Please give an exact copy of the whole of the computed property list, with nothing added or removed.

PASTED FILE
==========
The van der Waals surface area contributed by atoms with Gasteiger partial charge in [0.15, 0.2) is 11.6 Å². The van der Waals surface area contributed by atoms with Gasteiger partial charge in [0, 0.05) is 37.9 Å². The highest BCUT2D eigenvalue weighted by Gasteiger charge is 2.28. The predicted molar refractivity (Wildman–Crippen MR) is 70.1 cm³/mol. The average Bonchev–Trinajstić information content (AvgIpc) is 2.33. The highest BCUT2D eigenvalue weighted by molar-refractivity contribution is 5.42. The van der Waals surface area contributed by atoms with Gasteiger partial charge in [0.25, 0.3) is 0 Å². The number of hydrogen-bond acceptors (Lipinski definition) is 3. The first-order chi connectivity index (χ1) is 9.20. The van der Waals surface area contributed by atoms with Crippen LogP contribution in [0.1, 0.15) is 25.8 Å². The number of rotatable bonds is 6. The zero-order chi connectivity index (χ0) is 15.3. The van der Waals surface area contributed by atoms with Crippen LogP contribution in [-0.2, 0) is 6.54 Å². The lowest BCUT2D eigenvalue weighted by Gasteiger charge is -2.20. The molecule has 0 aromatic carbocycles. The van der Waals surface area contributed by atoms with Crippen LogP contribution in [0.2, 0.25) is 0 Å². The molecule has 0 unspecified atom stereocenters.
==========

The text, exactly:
The van der Waals surface area contributed by atoms with Gasteiger partial charge in [0.15, 0.2) is 11.6 Å². The van der Waals surface area contributed by atoms with Gasteiger partial charge in [0, 0.05) is 37.9 Å². The highest BCUT2D eigenvalue weighted by Gasteiger charge is 2.28. The predicted molar refractivity (Wildman–Crippen MR) is 70.1 cm³/mol. The average Bonchev–Trinajstić information content (AvgIpc) is 2.33. The highest BCUT2D eigenvalue weighted by molar-refractivity contribution is 5.42. The van der Waals surface area contributed by atoms with Gasteiger partial charge in [0.25, 0.3) is 0 Å². The number of hydrogen-bond acceptors (Lipinski definition) is 3. The first-order chi connectivity index (χ1) is 9.20. The van der Waals surface area contributed by atoms with Crippen LogP contribution in [0.1, 0.15) is 25.8 Å². The number of rotatable bonds is 6. The zero-order chi connectivity index (χ0) is 15.3. The van der Waals surface area contributed by atoms with Crippen LogP contribution in [-0.2, 0) is 6.54 Å². The lowest BCUT2D eigenvalue weighted by Gasteiger charge is -2.20. The molecule has 0 aromatic carbocycles. The van der Waals surface area contributed by atoms with Crippen LogP contribution in [0.2, 0.25) is 0 Å². The molecule has 0 unspecified atom stereocenters.